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2011 Index of Economic Freedom

2011 Index of Economic Freedom

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Source: http://www.heritage.org/Index/
Source: http://www.heritage.org/Index/

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Published by: jdfogg on Apr 08, 2011
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World Rank: 161

Regional Rank: 40

Angola’s economic freedom score is 46.2, making its econ-
omy the 161st freest in the 2011 Index. Its overall score
has declined by 2.2 points, primarily because of worsened
scores in business freedom, government spending, and
labor freedom. Angola is ranked 40th out of 46 countries in
the Sub-Saharan Africa region.

The Angolan economy remains heavily dependent on oil
production, with growth vulnerable to global oil prices. The
drop in oil prices triggered by the global economic slow-
down had a significant effect on government revenue.

Despite the government’s plan to diversify its economic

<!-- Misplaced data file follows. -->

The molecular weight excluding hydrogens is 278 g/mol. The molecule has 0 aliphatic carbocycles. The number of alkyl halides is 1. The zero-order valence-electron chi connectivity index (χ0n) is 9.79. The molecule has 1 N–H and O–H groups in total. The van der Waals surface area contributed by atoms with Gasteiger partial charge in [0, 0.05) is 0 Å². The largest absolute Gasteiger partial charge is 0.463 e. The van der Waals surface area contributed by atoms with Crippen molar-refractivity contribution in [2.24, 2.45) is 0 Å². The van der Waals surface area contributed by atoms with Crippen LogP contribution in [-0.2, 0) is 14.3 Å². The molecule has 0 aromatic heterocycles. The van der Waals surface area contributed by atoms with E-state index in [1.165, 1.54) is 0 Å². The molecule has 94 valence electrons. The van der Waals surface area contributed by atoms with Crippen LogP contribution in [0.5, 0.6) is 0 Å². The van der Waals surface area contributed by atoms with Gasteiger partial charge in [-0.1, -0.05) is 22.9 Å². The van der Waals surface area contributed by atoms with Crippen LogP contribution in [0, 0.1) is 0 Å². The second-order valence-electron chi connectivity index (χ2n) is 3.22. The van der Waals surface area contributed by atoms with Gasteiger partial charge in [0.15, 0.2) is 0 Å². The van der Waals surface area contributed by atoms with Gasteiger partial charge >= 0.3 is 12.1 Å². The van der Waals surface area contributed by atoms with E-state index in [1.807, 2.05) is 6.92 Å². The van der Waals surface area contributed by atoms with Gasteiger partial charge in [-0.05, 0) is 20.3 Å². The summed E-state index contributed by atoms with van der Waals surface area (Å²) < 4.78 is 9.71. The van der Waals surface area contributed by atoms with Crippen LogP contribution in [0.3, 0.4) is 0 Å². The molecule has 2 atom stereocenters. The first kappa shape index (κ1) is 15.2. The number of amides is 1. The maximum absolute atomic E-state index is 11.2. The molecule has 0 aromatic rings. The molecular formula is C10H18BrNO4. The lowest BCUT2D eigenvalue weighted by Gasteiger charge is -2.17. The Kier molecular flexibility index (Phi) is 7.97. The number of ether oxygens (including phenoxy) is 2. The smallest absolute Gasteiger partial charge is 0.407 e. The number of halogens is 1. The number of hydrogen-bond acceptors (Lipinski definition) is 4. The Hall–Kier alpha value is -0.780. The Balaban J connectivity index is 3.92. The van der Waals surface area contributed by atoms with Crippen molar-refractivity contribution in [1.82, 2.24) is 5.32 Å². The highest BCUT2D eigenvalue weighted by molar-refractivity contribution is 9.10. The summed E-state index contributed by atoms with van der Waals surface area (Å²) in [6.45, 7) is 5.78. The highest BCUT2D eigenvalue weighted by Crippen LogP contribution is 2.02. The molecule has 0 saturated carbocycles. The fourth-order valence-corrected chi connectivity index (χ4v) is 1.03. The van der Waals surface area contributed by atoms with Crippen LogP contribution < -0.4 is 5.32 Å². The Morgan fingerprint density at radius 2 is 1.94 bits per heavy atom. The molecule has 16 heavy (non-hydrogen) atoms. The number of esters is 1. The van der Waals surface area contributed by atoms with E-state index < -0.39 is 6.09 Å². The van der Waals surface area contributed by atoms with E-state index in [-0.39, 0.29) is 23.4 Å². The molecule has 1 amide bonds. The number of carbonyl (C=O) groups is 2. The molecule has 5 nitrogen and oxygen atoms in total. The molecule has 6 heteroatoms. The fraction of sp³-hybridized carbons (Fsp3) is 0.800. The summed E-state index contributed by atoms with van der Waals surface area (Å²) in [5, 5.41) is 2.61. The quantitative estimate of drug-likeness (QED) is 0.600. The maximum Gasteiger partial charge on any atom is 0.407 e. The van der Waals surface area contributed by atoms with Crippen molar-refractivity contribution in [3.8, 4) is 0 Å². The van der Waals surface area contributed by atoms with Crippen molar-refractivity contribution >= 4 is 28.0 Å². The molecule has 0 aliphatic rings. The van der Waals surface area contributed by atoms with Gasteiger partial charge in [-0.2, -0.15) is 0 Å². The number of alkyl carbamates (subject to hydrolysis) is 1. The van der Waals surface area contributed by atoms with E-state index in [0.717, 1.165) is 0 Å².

base away from oil and diamonds, progress in stimulating
development of the non-oil private sector has been sluggish.
Pervasive corruption and a lack of institutional momentum
undermine the implementation of other important reform
policies. Monetary stability remains fragile, regulation
chokes private business investment, and the judiciary is
politically influenced. Inconsistent and confusing regula-
tions make entrepreneurial activity costly and difficult.
Monopolies and quasi-monopolies still dominate the lead-
ing sectors of the economy.

BACKGROUND: Since the end of a 27-year civil war in 2002,
Angola has been repairing and improving its ravaged infra-
structure and weak political and social institutions. Presi-
dent José Eduardo dos Santos has ruled since 1979, and his
Popular Movement for the Liberation of Angola (MPLA)
won a strong victory in the 2008 parliamentary elections.
Despite promising to hold presidential elections in 2009,
dos Santos has made an election date contingent on the
drafting of a new constitution. Angola has extensive oil
and gas resources, diamonds, hydroelectric potential, and